When you are looking to buy a used car, there are some things you need to ask the dealership before choosing a vehicle. Make sure you go over these questions before you sign a financing agreement or purchase a used car.
Can you see the service records?
When a car dealership is selling a used car, it should preferably provide you with the service records. Even if the salesperson convinces you that the car is in good condition and it only had one driver, you should verify this on your own. Either run a service report on your own by getting the car's VIN number, or ask to see a copy of the report. If they have one to provide to you, look at the date on the report to make sure it is recent. If the service records are from a year ago, who knows what other repairs could have been done in that period of time? Also verify that the records are for the right car by looking at the license plate number and VIN number for the vehicle.
How many owners did the vehicle have?
Also ask the dealership for information about the vehicle's previous owner. You need to know how many owners it had and whether they learned anything about the condition of the car when it was turned in. Even with the service records, it helps to know a little about the person who owned it. Was the car owned by multiple people? If so, that might indicate some mechanical issues or that the car doesn't operate smoothly, which is why the owners kept selling it. If the car had a single owner, but they were someone who drove the car strictly on the freeway at high speeds, that is another thing to know. The dealership might not have all this information, but it doesn't hurt to ask.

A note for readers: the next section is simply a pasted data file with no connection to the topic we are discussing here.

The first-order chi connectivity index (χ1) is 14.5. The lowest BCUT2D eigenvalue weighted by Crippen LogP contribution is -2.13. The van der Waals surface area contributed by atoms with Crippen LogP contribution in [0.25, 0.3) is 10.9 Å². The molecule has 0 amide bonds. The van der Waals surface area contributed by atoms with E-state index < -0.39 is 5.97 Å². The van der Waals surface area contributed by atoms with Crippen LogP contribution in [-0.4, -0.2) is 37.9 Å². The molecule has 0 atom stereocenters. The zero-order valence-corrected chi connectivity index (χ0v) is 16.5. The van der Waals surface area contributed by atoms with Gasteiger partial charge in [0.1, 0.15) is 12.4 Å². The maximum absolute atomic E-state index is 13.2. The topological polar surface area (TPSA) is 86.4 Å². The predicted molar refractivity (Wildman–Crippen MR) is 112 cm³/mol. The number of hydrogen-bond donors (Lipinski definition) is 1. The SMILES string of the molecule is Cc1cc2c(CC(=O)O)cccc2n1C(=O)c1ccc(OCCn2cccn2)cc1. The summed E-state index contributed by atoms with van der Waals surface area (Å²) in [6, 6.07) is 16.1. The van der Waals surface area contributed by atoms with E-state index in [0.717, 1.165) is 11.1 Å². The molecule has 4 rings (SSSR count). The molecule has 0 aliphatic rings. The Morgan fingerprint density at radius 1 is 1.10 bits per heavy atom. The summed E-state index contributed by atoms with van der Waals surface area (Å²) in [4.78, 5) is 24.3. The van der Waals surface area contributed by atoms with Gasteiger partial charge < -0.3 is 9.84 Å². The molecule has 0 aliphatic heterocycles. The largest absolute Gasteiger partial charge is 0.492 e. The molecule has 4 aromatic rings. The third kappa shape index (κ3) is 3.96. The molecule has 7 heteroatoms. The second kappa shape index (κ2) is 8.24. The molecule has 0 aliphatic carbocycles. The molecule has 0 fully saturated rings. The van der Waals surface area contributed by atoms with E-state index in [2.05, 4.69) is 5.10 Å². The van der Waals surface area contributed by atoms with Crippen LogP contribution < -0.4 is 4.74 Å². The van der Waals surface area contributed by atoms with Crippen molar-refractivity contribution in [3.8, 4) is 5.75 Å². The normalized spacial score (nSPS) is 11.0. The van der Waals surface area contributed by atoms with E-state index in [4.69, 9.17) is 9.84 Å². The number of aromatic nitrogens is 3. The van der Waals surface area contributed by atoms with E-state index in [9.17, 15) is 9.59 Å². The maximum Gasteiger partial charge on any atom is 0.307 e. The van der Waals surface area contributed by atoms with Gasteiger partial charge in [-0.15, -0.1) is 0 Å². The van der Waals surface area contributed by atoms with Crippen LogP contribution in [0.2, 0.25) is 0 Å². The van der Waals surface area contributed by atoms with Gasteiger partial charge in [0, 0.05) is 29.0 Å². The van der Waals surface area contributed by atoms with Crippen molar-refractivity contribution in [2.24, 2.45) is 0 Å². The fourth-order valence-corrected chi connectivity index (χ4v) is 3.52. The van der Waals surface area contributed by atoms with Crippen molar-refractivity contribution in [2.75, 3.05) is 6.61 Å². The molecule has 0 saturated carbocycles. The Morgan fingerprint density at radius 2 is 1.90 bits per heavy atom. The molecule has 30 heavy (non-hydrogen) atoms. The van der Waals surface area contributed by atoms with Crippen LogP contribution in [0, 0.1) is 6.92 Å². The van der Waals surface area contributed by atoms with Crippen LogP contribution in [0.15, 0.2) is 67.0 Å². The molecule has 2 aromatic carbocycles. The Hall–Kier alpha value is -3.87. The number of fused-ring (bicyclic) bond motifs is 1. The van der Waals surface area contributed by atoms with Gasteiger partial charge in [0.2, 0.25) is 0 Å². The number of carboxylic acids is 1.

Is it a certified pre-owned vehicle?
When you buy a used vehicle, you want to know it is in good condition. Not only should the dealership have had the vehicle inspected thoroughly, but they should have certified it. Certified pre-owned vehicles go through a more complex inspection, making sure it is as close to a new vehicle as possible.
What type of warranty does it come with?
Finally, ask about the available warranties and details about what those warranties cover. Don't just assume an extended warranty lasting five years will cover all incidents and repairs for the next five years. It might have limitations, such as not covering repairs following a collision, or not providing repairs for major mechanical issues, like engine or transmission repairs.
For more help and peace of mind, you might consider having a pre-purchase car inspection done.Share